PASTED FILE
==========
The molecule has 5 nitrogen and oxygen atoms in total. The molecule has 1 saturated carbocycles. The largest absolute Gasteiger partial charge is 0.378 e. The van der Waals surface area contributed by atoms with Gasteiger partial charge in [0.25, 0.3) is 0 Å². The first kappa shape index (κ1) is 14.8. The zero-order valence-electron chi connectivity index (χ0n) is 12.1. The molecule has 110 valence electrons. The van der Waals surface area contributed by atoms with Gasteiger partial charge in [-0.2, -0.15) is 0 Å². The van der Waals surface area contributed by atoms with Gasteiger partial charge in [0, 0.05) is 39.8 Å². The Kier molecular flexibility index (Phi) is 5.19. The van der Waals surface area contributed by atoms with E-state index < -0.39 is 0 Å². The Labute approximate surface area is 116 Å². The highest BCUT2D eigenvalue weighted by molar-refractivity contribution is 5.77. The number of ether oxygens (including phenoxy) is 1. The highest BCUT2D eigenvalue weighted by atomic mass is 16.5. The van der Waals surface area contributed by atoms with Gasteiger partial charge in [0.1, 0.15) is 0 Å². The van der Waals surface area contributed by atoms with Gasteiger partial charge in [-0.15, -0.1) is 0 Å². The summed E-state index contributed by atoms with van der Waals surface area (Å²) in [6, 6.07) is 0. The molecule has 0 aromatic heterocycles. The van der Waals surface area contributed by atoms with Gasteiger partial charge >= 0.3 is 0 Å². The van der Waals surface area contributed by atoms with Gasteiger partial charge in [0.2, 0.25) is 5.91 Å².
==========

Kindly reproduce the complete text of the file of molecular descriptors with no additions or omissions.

The molecule has 5 nitrogen and oxygen atoms in total. The molecule has 1 saturated carbocycles. The largest absolute Gasteiger partial charge is 0.378 e. The van der Waals surface area contributed by atoms with Gasteiger partial charge in [0.25, 0.3) is 0 Å². The first kappa shape index (κ1) is 14.8. The zero-order valence-electron chi connectivity index (χ0n) is 12.1. The molecule has 110 valence electrons. The van der Waals surface area contributed by atoms with Gasteiger partial charge in [-0.2, -0.15) is 0 Å². The van der Waals surface area contributed by atoms with Gasteiger partial charge in [0, 0.05) is 39.8 Å². The Kier molecular flexibility index (Phi) is 5.19. The van der Waals surface area contributed by atoms with E-state index < -0.39 is 0 Å². The Labute approximate surface area is 116 Å². The highest BCUT2D eigenvalue weighted by molar-refractivity contribution is 5.77. The number of ether oxygens (including phenoxy) is 1. The highest BCUT2D eigenvalue weighted by atomic mass is 16.5. The van der Waals surface area contributed by atoms with Gasteiger partial charge in [0.1, 0.15) is 0 Å². The van der Waals surface area contributed by atoms with Gasteiger partial charge in [-0.15, -0.1) is 0 Å². The summed E-state index contributed by atoms with van der Waals surface area (Å²) in [6, 6.07) is 0. The molecule has 0 aromatic heterocycles. The van der Waals surface area contributed by atoms with Gasteiger partial charge >= 0.3 is 0 Å². The van der Waals surface area contributed by atoms with Gasteiger partial charge in [0.2, 0.25) is 5.91 Å².